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Abstract

  1. Top of page
  2. Abstract
  3. Case Report
  4. Discussion
  5. Declaration of Interests
  6. References

We describe an imported case of histoplasmosis, whose serological profile was established by means of a protein-based microarray platform, the recently described mycoarray. Because of its peculiarities, such a novel tool greatly facilitates the rapid and multiparametric assessment of patients' serological status and lends itself to be employed as an aid in the diagnosis of primary mycoses, especially in nonendemic countries.

Histoplasmosis, caused by Histoplasma capsulatum, is a granulomatous infection occurring only in specific endemic areas.[1] The environmental reservoir is soil, contaminated by bird or bat stool. Infection occurs by inhalation of conidia during activities, implying contact with the contaminated soil. Pulmonary involvement is the most common clinical presentation: chest radiographs show pulmonary infiltrates and mediastinal lymphadenopathy. Rheumatologic and/or dermatologic manifestations occur in approximately 5% of patients.[2] Immunocompetent individuals usually present an acute pulmonary histoplasmosis which undergoes resolution without treatment.

Recently, a protein microarray-based assay, the mycoarray, has been described as a rapid, sensitive, and specific tool for the serodiagnosis of endemic mycoses, including histoplasmosis.[3] This approach has been proposed as especially useful in areas such as Europe, where endemic mycoses represent a diagnostic challenge, given their rare occurrence.[4]

Case Report

  1. Top of page
  2. Abstract
  3. Case Report
  4. Discussion
  5. Declaration of Interests
  6. References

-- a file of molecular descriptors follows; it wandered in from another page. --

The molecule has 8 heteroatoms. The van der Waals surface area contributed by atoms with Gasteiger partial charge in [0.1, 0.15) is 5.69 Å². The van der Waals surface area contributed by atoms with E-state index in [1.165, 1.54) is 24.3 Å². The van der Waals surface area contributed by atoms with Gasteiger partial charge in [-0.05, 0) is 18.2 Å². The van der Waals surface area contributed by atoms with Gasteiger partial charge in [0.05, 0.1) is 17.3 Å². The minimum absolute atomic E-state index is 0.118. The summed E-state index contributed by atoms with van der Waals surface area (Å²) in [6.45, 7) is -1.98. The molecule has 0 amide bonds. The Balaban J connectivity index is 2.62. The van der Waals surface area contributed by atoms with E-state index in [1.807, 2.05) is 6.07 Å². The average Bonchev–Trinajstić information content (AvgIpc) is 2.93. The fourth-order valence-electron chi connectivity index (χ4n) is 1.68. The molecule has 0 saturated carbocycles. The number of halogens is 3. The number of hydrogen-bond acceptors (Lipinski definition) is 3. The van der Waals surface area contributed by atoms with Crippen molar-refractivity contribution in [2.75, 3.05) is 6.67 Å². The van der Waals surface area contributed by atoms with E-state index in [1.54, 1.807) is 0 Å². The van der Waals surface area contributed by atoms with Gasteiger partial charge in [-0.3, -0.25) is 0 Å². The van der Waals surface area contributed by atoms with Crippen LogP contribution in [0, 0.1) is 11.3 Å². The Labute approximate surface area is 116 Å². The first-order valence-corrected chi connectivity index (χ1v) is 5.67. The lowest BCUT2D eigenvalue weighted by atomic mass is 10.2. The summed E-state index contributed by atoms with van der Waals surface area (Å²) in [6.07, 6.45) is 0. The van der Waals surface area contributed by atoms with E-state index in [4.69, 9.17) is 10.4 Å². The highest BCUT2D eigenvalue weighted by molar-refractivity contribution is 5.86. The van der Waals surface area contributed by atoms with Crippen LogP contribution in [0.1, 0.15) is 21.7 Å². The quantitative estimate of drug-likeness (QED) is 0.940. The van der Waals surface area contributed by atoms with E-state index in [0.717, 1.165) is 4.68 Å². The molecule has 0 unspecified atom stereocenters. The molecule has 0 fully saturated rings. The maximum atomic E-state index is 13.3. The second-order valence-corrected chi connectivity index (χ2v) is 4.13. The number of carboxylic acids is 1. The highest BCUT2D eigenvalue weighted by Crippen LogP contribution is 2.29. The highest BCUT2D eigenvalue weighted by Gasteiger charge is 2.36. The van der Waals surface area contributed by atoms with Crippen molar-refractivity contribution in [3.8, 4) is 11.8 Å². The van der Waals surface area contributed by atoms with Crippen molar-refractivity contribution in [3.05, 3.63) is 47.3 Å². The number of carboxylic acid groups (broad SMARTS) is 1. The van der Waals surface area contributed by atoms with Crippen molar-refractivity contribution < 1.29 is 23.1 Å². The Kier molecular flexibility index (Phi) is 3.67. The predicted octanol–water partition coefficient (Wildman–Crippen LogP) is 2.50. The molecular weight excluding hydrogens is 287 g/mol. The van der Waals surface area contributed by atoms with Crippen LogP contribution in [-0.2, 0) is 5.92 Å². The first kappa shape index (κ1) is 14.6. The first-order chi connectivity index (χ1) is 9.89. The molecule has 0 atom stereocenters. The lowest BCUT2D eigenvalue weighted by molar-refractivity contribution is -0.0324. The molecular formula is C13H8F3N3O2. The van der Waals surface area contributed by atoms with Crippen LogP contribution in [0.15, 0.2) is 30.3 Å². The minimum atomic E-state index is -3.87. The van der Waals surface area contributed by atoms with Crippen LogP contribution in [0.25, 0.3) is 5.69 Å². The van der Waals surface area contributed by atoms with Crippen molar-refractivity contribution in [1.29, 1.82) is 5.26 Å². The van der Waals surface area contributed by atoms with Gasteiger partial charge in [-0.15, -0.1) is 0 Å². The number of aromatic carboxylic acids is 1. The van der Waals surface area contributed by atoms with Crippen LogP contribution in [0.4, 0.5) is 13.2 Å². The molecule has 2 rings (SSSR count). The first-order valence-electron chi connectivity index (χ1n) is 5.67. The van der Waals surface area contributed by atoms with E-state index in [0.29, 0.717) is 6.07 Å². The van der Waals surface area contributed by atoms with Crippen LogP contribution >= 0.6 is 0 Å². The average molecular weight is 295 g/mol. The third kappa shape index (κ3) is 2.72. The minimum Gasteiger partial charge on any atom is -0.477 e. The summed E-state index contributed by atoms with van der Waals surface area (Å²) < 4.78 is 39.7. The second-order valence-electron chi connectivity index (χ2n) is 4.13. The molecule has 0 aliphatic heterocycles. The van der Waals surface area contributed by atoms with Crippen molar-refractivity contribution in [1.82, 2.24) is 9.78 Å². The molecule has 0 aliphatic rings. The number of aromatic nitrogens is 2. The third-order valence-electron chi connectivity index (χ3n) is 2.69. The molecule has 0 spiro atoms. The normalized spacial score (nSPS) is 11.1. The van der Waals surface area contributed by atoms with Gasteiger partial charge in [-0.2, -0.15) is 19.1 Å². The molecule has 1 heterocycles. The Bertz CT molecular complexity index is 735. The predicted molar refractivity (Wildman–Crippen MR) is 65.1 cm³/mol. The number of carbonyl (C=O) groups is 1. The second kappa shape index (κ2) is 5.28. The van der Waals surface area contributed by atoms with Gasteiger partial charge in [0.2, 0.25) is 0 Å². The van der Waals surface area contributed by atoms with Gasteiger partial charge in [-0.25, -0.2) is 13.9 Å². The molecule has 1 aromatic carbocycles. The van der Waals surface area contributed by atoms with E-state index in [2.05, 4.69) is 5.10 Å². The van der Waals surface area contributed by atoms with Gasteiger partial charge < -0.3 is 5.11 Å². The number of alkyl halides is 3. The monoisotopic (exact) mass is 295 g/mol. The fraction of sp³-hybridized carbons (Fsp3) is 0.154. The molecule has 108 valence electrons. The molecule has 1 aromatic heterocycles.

We report the case of a 30-year-old Italian male presenting with chronic dry cough, sore throat, and fever, 15 days after return from Brazil. He had gone on a 1-month trip around the south-western part of the country, visiting caves and trekking through the forest close to the Iguazu River and falls in the region of Mato Grosso. At clinical examination, the patient was eupneic and his heart rate was 80 bpm. Chest and abdominal examination findings were normal. Empiric antibiotic therapy had already been started but without any clinical improvement. Chest X-ray showed evidence of a solid lesion of 1.5 cm diameter, localized in the upper lobe of the left lung. Computed tomography (CT) scan demonstrated multiple intrapulmonary nodular lesions and mediastinal adenopathies (Figure 1). After some weeks, the patient presented progressive malaise, joint pain, and a nodular, erythematous eruption limited to the extensor aspects of the lower legs, a typical feature of erythema nodosum. At the same time, symmetric polyarthralgia and signs of arthritis at the knees, ankles, and fingers developed, with partial loss of function. Erythema nodosum and polyarthralgia solved gradually with nonsteroidal antinflammatory drugs (NSAIDs). Laboratory parameters showed only a moderate increase of C-reactive protein levels (6.4 mg/dL—normal values inferior to 0.80 mg/dL). Erythrocyte sedimentation rate was 44 mm/hour. Conventional serological tests for typhus, paratyphus, brucellosis, leishmaniosis, rickettsioses, leptospirosis, toxoplasmosis, syphilis, and human immunodeficiency virus (HIV) infection were negative. QuantiFERON-TB test was negative. Complete rheumatic panel and immunological status, including quantitative immunoglobulins, complement and lymphocyte subpopulation, all tested negative. Blood cultures were also performed and no microbial growth was observed. An abdominal ultrasound examination showed some enlarged retroperitoneal lymph nodes. Based on these results, further investigations were found necessary.